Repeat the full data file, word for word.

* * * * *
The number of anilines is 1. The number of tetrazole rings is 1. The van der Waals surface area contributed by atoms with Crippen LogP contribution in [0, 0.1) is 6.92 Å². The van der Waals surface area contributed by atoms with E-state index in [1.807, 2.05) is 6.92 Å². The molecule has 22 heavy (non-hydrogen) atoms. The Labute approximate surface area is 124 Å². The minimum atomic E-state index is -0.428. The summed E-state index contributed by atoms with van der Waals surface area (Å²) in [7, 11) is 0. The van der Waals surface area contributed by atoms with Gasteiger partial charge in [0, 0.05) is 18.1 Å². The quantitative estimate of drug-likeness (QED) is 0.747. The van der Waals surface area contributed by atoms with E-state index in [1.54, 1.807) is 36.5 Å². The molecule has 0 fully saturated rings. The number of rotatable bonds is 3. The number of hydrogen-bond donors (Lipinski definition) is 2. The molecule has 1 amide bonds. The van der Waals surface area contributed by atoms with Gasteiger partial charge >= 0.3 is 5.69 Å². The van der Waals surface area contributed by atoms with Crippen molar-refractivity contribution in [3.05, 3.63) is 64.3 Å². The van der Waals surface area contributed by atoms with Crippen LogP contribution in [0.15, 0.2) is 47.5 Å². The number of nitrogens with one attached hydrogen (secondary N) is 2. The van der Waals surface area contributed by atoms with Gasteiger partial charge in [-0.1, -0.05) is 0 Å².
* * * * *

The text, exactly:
The number of anilines is 1. The number of tetrazole rings is 1. The van der Waals surface area contributed by atoms with Crippen LogP contribution in [0, 0.1) is 6.92 Å². The van der Waals surface area contributed by atoms with E-state index in [1.807, 2.05) is 6.92 Å². The molecule has 22 heavy (non-hydrogen) atoms. The Labute approximate surface area is 124 Å². The minimum atomic E-state index is -0.428. The summed E-state index contributed by atoms with van der Waals surface area (Å²) in [7, 11) is 0. The van der Waals surface area contributed by atoms with Gasteiger partial charge in [0, 0.05) is 18.1 Å². The quantitative estimate of drug-likeness (QED) is 0.747. The van der Waals surface area contributed by atoms with E-state index in [1.54, 1.807) is 36.5 Å². The molecule has 0 fully saturated rings. The number of rotatable bonds is 3. The number of hydrogen-bond donors (Lipinski definition) is 2. The molecule has 1 amide bonds. The van der Waals surface area contributed by atoms with Gasteiger partial charge >= 0.3 is 5.69 Å². The van der Waals surface area contributed by atoms with Crippen molar-refractivity contribution in [3.05, 3.63) is 64.3 Å². The van der Waals surface area contributed by atoms with Crippen LogP contribution in [0.15, 0.2) is 47.5 Å². The number of nitrogens with one attached hydrogen (secondary N) is 2. The van der Waals surface area contributed by atoms with Gasteiger partial charge in [-0.1, -0.05) is 0 Å².